Perhaps I’ve been having a similar trouble with the editors I was complaining about in my last post… they are very clever and very good at what they do, but not easy to get along with. High IQ, low EQ – most likely.

  3. Emotional Intelligence is very important. I work witha lot of researchers who are so brilliant it’s scary, but if you put them with another person they gibber like fools and usually are rude without noticing, and treat their grad students abysmally. A lot of the pathologists joke they became pathologists because they didn’t need to have a bedside manner, as their patients were usually already dead, or they only looked at samples or slides – I find it amusing that some people can recognise their shortcomings and work around them. Others are bullies or just get more nd more eccentric.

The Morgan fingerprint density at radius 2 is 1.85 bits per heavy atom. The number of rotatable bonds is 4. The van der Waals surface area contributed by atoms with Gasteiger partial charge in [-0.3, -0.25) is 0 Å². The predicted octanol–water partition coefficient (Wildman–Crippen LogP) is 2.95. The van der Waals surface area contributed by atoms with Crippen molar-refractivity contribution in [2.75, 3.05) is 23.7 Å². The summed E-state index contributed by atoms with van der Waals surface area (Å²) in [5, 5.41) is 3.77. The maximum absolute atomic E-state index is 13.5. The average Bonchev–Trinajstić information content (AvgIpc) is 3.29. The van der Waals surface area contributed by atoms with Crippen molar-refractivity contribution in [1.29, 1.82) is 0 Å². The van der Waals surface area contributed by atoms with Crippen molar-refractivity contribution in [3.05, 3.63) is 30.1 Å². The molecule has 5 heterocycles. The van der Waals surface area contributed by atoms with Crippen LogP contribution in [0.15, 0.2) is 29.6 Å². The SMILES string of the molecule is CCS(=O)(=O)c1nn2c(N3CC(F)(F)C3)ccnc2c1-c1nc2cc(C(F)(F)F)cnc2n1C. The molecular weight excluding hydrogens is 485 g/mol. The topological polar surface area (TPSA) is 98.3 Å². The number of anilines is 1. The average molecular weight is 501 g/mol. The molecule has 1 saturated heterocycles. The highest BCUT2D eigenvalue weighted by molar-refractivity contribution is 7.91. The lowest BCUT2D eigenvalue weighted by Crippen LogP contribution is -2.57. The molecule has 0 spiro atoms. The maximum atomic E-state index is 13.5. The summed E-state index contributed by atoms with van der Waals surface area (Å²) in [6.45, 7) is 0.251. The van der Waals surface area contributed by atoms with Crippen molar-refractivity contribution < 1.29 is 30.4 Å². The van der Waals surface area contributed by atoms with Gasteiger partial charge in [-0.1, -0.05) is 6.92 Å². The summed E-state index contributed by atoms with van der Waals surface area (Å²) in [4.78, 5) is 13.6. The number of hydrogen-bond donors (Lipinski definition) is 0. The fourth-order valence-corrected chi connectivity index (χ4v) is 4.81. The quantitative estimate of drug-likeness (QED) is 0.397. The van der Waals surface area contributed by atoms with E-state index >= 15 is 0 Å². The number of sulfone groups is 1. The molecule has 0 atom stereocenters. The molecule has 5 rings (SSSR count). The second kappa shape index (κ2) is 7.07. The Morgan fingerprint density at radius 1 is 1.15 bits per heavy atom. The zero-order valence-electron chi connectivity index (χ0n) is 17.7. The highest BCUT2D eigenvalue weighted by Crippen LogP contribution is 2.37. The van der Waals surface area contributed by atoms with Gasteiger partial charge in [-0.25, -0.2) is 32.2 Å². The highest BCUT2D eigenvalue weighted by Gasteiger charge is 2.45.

I personally fight the eccentric tendencies myself 🙂

  4. That’s an interesting thought, that maybe most bullies have always been low on EQ.

    The book says that it’s not impossible to learn… I suppose it’s only partly brain make-up that will stand in the way of empathy or communication. Hence the ones who see what they’re doing wrong, and work round it.

  5. there’s an interesting dialogue series on social/emotional intelligence that’s run by Daniel Goleman. He speaks to some leading experts about the applications of EQ and there is, i think, a particularly relevant one to your thoughts, with Paul Ekman, who is an expert on reading facial expressions. you can listen to samples of it at the publishers website, http://www.morethansound.net

  6. Thanks for the link David. 🙂 I’ve just got to a part of the book where people’s expressions and slight reactions can identify the likelihood of (for example) a marriage breaking up somewhere down the line. It’s quite uncomfortable reading in places.